Joye Brown has been a columnist for Newsday since 2006. She joined the newspaper in 1983 and has Show More
Nassau's three towns are leaving the door open to County Executive Edward Mangano's proposal to make property assessment their job.
But town officials say they need to be convinced that such a move would help, not hurt, their residents.
That puts the onus on Mangano to devise and pitch a workable plan. Make no mistake, it'll be a hard sell.
Mangano said Friday he has directed staff to consider ways to secure state legislation to help lessen the multimillion-dollar liability Nassau accrues each year from successful commercial and residential property tax assessment appeals.
His move followed a unanimous decision last week by the Court of Appeals, the state's highest court, that tossed out a county law that shifted the cost of refunds to towns, school districts and other taxing entities.
It's estimated that Nassau now owes about $500 million in refunds. And with more and more commercial and residential property owners grieving assessments each year, the county's burden is certain to grow.
Jon Kaiman, chairman of the Nassau Interim Finance Authority, the county's financial control board, said NIFA will press Nassau to explain how it intends to pay off that liability.
But he said county and town officials are going to have to decide how to solve the overall assessment problem.
"They are the elected officials," Kaiman said. "The responsibility rests with them."
When he served as North Hempstead's Democratic town supervisor, Kaiman had suggested that towns could do the job better than the county -- where a broken assessment system has for decades been a key source of Nassau's fiscal problems.
On Friday, Mangano said he believes there are two ways to stem, and possibly even turn, the tide on the crisis.
The first is for Nassau to maintain responsibility for calculating assessments, but change the system's margin of error for assessments to make successful appeals more difficult. Mangano pitched that idea unsuccessfully once before.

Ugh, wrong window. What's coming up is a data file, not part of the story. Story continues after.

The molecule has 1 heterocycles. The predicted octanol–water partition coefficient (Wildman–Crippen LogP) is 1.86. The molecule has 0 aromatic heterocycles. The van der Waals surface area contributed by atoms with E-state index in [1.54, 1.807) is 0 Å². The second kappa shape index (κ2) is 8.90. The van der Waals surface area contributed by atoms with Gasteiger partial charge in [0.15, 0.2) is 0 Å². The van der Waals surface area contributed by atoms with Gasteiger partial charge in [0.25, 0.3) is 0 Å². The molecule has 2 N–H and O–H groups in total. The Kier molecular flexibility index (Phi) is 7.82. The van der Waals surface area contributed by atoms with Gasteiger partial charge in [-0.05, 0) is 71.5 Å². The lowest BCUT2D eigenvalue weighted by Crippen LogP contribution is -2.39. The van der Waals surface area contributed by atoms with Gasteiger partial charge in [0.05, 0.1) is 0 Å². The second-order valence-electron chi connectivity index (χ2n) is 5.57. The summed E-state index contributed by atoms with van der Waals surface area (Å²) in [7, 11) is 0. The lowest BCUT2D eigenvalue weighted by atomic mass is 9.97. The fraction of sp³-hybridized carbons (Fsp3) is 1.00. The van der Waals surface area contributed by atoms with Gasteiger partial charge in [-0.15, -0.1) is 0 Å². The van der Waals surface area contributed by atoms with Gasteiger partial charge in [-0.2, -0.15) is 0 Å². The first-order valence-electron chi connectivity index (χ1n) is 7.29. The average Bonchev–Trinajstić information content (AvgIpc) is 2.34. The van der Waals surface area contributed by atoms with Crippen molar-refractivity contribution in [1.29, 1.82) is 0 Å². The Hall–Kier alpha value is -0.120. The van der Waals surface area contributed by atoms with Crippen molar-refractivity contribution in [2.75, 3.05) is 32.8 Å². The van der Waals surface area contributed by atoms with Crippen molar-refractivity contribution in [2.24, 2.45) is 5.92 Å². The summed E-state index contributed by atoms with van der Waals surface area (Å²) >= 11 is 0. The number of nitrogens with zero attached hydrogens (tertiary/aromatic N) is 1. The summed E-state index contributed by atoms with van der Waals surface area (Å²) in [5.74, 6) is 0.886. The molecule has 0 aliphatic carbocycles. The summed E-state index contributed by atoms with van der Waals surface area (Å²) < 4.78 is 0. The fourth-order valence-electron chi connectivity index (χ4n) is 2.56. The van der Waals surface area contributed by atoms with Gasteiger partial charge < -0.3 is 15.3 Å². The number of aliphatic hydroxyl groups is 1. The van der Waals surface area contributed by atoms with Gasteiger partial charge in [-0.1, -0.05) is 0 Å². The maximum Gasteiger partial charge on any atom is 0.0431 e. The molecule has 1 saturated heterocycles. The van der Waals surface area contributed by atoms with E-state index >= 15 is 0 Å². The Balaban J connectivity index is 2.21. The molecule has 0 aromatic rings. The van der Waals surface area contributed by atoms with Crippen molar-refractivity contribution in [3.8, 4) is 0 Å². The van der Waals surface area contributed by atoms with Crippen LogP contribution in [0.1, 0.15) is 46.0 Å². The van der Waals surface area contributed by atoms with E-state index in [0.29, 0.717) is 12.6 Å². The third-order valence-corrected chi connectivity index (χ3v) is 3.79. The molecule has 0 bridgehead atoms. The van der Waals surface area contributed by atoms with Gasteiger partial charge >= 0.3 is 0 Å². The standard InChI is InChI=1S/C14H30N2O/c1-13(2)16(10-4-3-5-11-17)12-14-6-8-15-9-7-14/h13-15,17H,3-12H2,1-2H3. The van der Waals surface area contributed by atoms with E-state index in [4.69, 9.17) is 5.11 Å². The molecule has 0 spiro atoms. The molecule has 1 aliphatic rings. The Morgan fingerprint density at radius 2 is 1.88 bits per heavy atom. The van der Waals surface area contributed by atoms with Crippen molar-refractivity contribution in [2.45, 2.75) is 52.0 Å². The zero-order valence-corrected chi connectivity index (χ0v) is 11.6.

The second is to take the job away from Nassau, and distribute it to the three towns, on the theory that they know their communities and could more accurately compare home values.
"We are willing to listen, sit down, talk and hear what he has to say," Michael Deery, a spokesman for Republican-run Hempstead, said of Mangano.
Republican-run Oyster Bay, Mangano's hometown, "stands ready, as always, to listen to County Executive Mangano's proposal regarding this issue," according to a statement.
Officials in North Hempstead, Nassau's smallest and only Democrat-controlled town, which was a plaintiff in the lawsuit Nassau lost last week, also has indicated a willingness to consider a proposal from Mangano.
Mangano said he intends to sit down with all three town supervisors, but first he wants to talk to officials in Albany, probably within the next few weeks. "The court made clear that is where the solution is going to be," he said.
What could Albany -- which, for now, is tied up in state budget negotiations -- do?
It could support Mangano's plan to change the margin of error on assessment calculations. Or Mangano could -- and this, frankly, would be more helpful -- make a pitch for funding to help pay off Nassau's backlog, along with supporting funding to help towns to take on the task.
The current assessment system works best for the cottage industry of lawyers and firms that handle assessment appeals. It's long past time for something new.